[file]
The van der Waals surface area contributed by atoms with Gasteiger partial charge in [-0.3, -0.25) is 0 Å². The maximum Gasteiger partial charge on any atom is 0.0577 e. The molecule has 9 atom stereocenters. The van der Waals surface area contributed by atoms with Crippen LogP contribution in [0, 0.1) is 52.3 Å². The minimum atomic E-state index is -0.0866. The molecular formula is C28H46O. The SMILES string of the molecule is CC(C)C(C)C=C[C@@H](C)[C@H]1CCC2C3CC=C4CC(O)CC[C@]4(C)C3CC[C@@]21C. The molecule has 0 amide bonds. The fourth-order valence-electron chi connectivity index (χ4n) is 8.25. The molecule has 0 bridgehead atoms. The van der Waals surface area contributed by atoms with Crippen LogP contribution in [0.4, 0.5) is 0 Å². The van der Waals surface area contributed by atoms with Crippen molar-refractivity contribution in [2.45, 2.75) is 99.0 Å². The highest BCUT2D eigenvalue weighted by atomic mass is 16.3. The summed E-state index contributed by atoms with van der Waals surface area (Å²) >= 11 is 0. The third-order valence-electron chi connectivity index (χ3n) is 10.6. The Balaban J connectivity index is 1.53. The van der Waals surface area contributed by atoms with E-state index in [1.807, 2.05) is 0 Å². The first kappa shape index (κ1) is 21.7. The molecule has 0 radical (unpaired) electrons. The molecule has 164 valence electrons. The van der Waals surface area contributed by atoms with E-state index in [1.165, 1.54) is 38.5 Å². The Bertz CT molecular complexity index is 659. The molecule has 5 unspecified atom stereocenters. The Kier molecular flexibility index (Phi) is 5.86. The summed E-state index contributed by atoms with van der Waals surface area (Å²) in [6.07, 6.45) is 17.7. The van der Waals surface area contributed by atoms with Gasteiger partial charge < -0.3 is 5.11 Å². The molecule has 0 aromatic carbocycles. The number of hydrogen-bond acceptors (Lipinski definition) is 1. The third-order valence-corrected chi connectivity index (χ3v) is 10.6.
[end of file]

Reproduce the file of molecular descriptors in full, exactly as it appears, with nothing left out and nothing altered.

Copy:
The van der Waals surface area contributed by atoms with Gasteiger partial charge in [-0.3, -0.25) is 0 Å². The maximum Gasteiger partial charge on any atom is 0.0577 e. The molecule has 9 atom stereocenters. The van der Waals surface area contributed by atoms with Crippen LogP contribution in [0, 0.1) is 52.3 Å². The minimum atomic E-state index is -0.0866. The molecular formula is C28H46O. The SMILES string of the molecule is CC(C)C(C)C=C[C@@H](C)[C@H]1CCC2C3CC=C4CC(O)CC[C@]4(C)C3CC[C@@]21C. The molecule has 0 amide bonds. The fourth-order valence-electron chi connectivity index (χ4n) is 8.25. The molecule has 0 bridgehead atoms. The van der Waals surface area contributed by atoms with Crippen LogP contribution in [0.4, 0.5) is 0 Å². The van der Waals surface area contributed by atoms with Crippen molar-refractivity contribution in [2.45, 2.75) is 99.0 Å². The highest BCUT2D eigenvalue weighted by atomic mass is 16.3. The summed E-state index contributed by atoms with van der Waals surface area (Å²) >= 11 is 0. The third-order valence-electron chi connectivity index (χ3n) is 10.6. The Balaban J connectivity index is 1.53. The van der Waals surface area contributed by atoms with E-state index in [1.807, 2.05) is 0 Å². The first kappa shape index (κ1) is 21.7. The molecule has 0 radical (unpaired) electrons. The molecule has 164 valence electrons. The van der Waals surface area contributed by atoms with E-state index in [1.165, 1.54) is 38.5 Å². The Bertz CT molecular complexity index is 659. The molecule has 5 unspecified atom stereocenters. The Kier molecular flexibility index (Phi) is 5.86. The summed E-state index contributed by atoms with van der Waals surface area (Å²) in [6.07, 6.45) is 17.7. The van der Waals surface area contributed by atoms with Gasteiger partial charge < -0.3 is 5.11 Å². The molecule has 0 aromatic carbocycles. The number of hydrogen-bond acceptors (Lipinski definition) is 1. The third-order valence-corrected chi connectivity index (χ3v) is 10.6.